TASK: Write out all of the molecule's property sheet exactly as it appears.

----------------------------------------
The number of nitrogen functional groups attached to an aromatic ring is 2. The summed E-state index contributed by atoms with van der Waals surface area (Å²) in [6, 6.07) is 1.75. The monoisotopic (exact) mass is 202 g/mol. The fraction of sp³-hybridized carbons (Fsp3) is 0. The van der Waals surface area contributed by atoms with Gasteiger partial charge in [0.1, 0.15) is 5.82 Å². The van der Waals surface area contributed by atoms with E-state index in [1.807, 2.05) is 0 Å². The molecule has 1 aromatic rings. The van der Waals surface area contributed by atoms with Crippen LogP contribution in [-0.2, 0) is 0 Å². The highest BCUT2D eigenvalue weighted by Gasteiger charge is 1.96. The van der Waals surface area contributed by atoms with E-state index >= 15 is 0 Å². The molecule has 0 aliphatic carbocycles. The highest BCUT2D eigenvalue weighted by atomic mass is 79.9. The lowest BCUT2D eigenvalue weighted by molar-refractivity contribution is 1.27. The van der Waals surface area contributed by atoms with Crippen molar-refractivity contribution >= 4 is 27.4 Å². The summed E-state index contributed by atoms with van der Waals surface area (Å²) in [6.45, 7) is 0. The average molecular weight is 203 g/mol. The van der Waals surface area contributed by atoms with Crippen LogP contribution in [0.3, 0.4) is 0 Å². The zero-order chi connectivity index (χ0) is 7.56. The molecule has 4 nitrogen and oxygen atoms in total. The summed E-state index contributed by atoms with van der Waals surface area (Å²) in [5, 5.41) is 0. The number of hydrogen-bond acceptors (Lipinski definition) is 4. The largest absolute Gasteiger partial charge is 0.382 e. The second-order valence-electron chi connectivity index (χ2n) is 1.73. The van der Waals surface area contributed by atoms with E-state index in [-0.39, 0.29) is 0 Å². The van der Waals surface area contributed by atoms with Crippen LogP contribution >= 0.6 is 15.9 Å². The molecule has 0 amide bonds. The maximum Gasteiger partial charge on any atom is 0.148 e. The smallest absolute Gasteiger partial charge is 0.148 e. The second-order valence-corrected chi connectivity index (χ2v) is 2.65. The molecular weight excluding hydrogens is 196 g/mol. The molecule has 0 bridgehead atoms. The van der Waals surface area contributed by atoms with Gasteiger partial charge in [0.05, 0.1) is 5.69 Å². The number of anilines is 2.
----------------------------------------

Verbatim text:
The number of nitrogen functional groups attached to an aromatic ring is 2. The summed E-state index contributed by atoms with van der Waals surface area (Å²) in [6, 6.07) is 1.75. The monoisotopic (exact) mass is 202 g/mol. The fraction of sp³-hybridized carbons (Fsp3) is 0. The van der Waals surface area contributed by atoms with Gasteiger partial charge in [0.1, 0.15) is 5.82 Å². The van der Waals surface area contributed by atoms with E-state index in [1.807, 2.05) is 0 Å². The molecule has 1 aromatic rings. The van der Waals surface area contributed by atoms with Crippen LogP contribution in [-0.2, 0) is 0 Å². The highest BCUT2D eigenvalue weighted by Gasteiger charge is 1.96. The van der Waals surface area contributed by atoms with E-state index >= 15 is 0 Å². The molecule has 0 aliphatic carbocycles. The highest BCUT2D eigenvalue weighted by atomic mass is 79.9. The lowest BCUT2D eigenvalue weighted by molar-refractivity contribution is 1.27. The van der Waals surface area contributed by atoms with Crippen molar-refractivity contribution >= 4 is 27.4 Å². The summed E-state index contributed by atoms with van der Waals surface area (Å²) in [6.45, 7) is 0. The average molecular weight is 203 g/mol. The van der Waals surface area contributed by atoms with Crippen LogP contribution in [0.3, 0.4) is 0 Å². The zero-order chi connectivity index (χ0) is 7.56. The molecule has 4 nitrogen and oxygen atoms in total. The summed E-state index contributed by atoms with van der Waals surface area (Å²) in [5, 5.41) is 0. The number of hydrogen-bond acceptors (Lipinski definition) is 4. The largest absolute Gasteiger partial charge is 0.382 e. The second-order valence-electron chi connectivity index (χ2n) is 1.73. The van der Waals surface area contributed by atoms with E-state index in [-0.39, 0.29) is 0 Å². The van der Waals surface area contributed by atoms with Crippen LogP contribution >= 0.6 is 15.9 Å². The molecule has 0 amide bonds. The maximum Gasteiger partial charge on any atom is 0.148 e. The smallest absolute Gasteiger partial charge is 0.148 e. The second-order valence-corrected chi connectivity index (χ2v) is 2.65. The molecular weight excluding hydrogens is 196 g/mol. The molecule has 0 bridgehead atoms. The van der Waals surface area contributed by atoms with Gasteiger partial charge in [0.05, 0.1) is 5.69 Å². The number of anilines is 2.